One of Kerry’s earliest memories are of weekend mornings going to work with her dad in his big red truck. Off they’d drive to a nearby New Jersey neighborhood, where they’d stroll door to door putting cards in mailboxes, the words “Leddy Siding” brightly festooned across the flyers. She loved the time they spent in the truck, singing along with the radio and sleuthing out whodunnit in the latest Nancy Drew series.
When she ran out of books to chat about, her dad would ask, “Did you have any good dreams last night?” Dreams, he told her, also held hidden clues. Together they cracked the code of these nighttime visions. She had no idea how this working-class man, who had not gotten past high school and never read a book as far as she could tell, not only understood the meaning of dreams but also took hers seriously.
One Saturday, Bridge Over Troubled Water played on the AM radio. Listening closely, she was gripped by each and every word. It took her breath away to discover a marvelous secret, that the bridge meant something more—a friend who helps you over hard times. As with dreams, lyrics held deeper meanings and connected you to others.
In time, sitting side by side with her father while the music played, she began to understand the power that lay beneath and within words, setting her on her path to a career as a psychoanalyst and then a writer.
For Kerry, writing and doing therapy share something essential: they are a form of sleuthing. Each starts by grappling with a real-life puzzle or conflict, something she wants to understand. As the questions deepen in texture and tone, she takes pen to pad. Initially there is no editing, revising, or obsessing over language. The goal is to get the words down on paper, knowing that if she sweats the details she’ll lose the essence of the story.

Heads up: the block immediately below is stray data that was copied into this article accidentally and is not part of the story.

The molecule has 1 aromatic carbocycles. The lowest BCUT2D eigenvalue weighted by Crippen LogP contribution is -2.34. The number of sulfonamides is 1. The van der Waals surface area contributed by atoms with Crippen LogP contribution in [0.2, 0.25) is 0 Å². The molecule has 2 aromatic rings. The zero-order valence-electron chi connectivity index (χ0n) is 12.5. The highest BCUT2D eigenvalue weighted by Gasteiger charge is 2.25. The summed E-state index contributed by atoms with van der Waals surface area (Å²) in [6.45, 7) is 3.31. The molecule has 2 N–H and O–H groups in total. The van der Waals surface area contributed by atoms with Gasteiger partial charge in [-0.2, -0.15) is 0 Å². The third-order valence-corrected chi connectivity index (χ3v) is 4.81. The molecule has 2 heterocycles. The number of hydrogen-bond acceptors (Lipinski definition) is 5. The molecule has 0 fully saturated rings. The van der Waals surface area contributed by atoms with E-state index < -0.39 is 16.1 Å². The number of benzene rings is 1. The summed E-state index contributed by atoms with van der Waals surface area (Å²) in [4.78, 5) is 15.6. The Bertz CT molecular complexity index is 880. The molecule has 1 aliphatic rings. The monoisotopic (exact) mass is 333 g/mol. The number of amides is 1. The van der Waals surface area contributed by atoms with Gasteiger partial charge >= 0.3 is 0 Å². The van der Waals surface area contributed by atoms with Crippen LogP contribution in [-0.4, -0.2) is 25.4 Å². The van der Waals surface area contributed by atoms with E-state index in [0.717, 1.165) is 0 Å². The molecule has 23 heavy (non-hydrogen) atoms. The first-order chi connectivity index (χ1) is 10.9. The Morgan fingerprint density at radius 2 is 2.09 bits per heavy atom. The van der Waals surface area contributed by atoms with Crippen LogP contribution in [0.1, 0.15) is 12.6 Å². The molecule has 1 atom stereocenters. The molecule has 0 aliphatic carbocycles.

Then the fun begins. What most writers call revising, she thinks of as detective work. Like Sherlock Holmes she picks up her magnifying glass to observe, deduce, and collect evidence. The smells, sounds, tastes, and dialogue she discovers or invents is the DNA of the characters.
Kerry first shared her cases as co-author of three books. Wearing my Tutu to Analysis and Other Stories (2011) and The Therapist in Mourning: From the Faraway Nearby (2013) were both published byColumbia University Press, and Who’s Behind the Couch (2017) was published by Routledge Press.
Her personal essays have appeared nationally in newspapers, magazines, and literary journals including New York Times, Washington Post, Zone 3, Washingtonian Magazine, Huffington Post, Bethesda Magazine, Arlington Magazine, Account Magazine, and Delmarva Review, which nominated her essay for a Pushcart Prize.
As co-chair of New Directions in Writing (https://newdirectionsinwriting.com), a three-year, low-residency writing program, she and the other faculty inspire students to write with a psychoanalytic edge.
Kerry and her husband Alan live in Potomac, Maryland, where they raised their four children.
Regal House/Fitzroy Books publication of Meet the Moon, long listed for the Kraken Prize, brings her back to her first love—novels.